Black Dragons

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Black Dragons


English   Country: USA   Year: 1942

Black Dragons

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William Nigh


Bela Lugosi




Japanese spies undergo plastic surgery to pose as American Industrialists and sabatoge the war effort. Black & White.

There is a colorized copyright protected version (PA-530-258).


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User Reviews


(Average=3.00 out of 5; Total Number=1)

Lugosi Rises Above Another Abysmal Movie (rating=3)

"Black Dragons" is a film that, as most Bela Lugosi fans know, was made for Sam Katzman and his Banner Productions, and then released by Monogram Pictures. So forget about plot; plot in a Katzman flick is only incidental to the shoddy sets, direction, and acting. The truth be told, this is one of those pictures that, if it didn't have a Lugosi, would not have been made.

OK, here's the plot . . . and don't ask me to repeat it: Seems a group of prominent American businessmen are being slain. We also know that it is Lusosi doing the slaying, because it's revealed very early on in the film as to what he's up to. Now, here's the twist. The American businessmen are really Japanese, having been trtansformed by none other than Dr. Lugosi, in this picture a Nazi Evil Scientist (Boo!) and sent here as a fifth column.

It immediately strikes our sense of logic that it would be far easier just to send over a geoup of Germans or Italians than go to all the trouble of changing a person's race. But this is a Katzman flick, so logic is the first thing a viewer leaves behind when entering. Of course Lugosi is caught (by a pre-Lone Ranger Clayton Moore), thus getting his at the end. It is amazing to me that no matter how ridiculous the plot, Lugosi remains solidly professional rather than go down the chute with the movie. One reason why I become angry when someone tries to tell me that he was a bad actor.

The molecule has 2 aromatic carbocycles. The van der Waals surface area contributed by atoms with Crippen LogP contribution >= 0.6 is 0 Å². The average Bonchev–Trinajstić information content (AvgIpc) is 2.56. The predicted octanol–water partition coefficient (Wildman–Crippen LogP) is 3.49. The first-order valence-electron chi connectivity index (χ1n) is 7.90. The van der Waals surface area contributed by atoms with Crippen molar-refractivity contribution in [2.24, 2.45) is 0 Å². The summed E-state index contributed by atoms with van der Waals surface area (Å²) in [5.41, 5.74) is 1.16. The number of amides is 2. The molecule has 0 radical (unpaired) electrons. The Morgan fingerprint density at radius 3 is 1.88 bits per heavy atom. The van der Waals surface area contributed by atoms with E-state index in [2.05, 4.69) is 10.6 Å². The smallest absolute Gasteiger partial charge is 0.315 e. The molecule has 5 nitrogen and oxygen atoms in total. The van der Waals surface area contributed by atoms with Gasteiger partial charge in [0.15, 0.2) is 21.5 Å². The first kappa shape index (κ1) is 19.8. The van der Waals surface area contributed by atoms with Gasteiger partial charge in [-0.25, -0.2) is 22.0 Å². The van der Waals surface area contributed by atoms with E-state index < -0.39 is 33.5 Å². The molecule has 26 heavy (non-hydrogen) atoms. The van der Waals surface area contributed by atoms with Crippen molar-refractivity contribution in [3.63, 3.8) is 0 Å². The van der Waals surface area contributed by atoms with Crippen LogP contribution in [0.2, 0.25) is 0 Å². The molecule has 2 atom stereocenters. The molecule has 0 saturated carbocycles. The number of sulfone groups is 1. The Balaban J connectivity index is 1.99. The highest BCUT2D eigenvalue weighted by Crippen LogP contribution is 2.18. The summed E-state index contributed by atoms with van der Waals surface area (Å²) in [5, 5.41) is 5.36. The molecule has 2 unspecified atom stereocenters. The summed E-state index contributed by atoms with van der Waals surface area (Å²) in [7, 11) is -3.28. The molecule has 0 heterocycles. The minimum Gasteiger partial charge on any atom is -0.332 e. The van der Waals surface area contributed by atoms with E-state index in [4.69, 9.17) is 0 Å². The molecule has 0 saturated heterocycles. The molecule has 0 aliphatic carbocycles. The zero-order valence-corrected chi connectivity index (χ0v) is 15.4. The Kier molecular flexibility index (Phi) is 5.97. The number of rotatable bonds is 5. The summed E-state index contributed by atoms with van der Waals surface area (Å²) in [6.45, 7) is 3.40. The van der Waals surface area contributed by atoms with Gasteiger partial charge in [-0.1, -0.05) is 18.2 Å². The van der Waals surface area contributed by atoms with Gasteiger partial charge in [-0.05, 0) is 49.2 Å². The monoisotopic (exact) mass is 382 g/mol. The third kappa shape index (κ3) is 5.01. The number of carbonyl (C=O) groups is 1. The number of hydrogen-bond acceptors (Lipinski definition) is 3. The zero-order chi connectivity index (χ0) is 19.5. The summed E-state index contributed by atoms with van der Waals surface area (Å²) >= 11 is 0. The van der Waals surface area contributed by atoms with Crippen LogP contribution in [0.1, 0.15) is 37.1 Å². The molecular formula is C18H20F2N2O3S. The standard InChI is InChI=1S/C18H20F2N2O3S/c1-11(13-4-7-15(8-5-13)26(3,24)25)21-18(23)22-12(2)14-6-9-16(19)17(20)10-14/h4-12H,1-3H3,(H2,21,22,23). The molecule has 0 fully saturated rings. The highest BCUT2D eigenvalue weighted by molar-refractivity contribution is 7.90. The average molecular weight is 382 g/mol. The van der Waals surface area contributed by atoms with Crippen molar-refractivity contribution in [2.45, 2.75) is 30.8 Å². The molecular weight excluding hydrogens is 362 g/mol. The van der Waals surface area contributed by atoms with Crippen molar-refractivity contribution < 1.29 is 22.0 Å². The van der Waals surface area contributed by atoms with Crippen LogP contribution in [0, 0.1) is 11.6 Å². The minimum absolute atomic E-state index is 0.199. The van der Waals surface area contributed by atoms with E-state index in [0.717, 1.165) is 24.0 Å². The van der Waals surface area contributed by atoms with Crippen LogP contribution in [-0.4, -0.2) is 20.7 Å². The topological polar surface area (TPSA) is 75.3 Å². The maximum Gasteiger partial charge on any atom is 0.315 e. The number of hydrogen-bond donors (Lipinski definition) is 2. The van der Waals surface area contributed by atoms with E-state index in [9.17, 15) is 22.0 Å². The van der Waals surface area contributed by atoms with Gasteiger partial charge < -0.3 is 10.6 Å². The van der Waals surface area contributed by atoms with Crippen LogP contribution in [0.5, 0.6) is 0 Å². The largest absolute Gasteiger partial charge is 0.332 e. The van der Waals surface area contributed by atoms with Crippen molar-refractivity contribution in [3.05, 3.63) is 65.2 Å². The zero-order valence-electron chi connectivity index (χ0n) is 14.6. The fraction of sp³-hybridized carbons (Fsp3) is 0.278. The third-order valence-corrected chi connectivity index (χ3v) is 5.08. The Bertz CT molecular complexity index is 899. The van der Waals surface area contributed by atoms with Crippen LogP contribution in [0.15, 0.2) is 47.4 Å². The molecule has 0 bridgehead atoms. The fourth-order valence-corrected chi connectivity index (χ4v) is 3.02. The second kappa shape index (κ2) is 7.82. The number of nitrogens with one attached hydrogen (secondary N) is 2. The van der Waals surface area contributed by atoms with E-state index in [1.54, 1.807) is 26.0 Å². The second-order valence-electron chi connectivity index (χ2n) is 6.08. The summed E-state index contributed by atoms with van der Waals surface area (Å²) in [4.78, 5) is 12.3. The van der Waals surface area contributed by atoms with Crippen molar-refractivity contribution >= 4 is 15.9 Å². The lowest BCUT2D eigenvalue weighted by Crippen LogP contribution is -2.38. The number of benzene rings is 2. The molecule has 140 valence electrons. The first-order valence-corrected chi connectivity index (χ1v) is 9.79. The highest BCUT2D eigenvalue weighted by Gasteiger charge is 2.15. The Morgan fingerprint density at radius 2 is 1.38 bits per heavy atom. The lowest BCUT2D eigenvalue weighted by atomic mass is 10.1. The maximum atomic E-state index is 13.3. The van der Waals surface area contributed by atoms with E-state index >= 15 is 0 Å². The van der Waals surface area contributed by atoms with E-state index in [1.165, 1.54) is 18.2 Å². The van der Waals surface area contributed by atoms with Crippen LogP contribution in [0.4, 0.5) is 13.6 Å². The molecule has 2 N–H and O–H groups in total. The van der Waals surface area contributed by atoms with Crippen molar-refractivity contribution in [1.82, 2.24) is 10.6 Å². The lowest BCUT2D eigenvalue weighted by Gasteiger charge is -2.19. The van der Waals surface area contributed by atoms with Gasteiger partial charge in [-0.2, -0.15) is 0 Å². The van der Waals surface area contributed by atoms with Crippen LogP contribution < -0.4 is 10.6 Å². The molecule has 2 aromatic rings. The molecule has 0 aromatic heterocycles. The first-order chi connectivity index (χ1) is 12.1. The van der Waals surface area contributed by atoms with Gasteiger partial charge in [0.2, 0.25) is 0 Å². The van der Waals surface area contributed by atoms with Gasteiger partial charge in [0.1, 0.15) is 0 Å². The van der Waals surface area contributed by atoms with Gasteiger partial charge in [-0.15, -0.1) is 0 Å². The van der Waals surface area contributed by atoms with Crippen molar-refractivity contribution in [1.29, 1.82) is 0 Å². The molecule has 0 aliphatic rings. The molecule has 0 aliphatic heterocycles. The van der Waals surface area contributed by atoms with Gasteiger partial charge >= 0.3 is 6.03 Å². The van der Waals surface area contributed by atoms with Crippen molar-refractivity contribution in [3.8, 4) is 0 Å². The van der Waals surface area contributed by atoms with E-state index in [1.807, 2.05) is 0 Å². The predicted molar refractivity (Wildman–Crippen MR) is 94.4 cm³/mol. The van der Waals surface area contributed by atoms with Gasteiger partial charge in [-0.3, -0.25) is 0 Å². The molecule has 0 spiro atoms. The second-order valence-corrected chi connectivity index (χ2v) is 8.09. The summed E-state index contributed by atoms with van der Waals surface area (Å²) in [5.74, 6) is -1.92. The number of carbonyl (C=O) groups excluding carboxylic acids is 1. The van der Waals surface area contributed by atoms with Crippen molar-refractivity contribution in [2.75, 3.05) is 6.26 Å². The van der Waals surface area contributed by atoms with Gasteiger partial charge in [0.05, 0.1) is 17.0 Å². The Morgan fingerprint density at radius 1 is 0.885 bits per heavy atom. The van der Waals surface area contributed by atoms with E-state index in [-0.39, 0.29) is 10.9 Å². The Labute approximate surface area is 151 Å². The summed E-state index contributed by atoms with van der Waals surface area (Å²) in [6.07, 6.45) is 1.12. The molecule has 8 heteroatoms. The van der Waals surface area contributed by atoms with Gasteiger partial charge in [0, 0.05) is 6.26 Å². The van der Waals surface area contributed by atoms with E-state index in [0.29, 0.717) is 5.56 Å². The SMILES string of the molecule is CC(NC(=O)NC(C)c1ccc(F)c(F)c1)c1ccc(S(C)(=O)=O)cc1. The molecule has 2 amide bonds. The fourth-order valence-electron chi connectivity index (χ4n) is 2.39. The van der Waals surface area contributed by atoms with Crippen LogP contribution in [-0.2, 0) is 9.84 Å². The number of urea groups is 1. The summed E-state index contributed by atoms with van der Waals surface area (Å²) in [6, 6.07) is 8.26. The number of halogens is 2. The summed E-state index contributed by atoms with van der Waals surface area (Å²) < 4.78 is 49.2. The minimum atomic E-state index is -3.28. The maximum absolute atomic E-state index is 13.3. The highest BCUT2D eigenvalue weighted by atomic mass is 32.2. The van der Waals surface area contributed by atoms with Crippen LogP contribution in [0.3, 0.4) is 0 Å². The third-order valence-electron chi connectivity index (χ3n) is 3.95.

If this picture were set in today's age, Lugosi would do quite well as a dream-come true to Michael Jackson and Joan Rivers, among others.

The quality of the film is dark and murky - apparently no effort was made to clean things up, but you can't go wrong for the price, especially if you are a fan of the genre or Lugosi. Perhaps the film will resurface in Bela Junior's restored series of his father's films. I certainly hope so.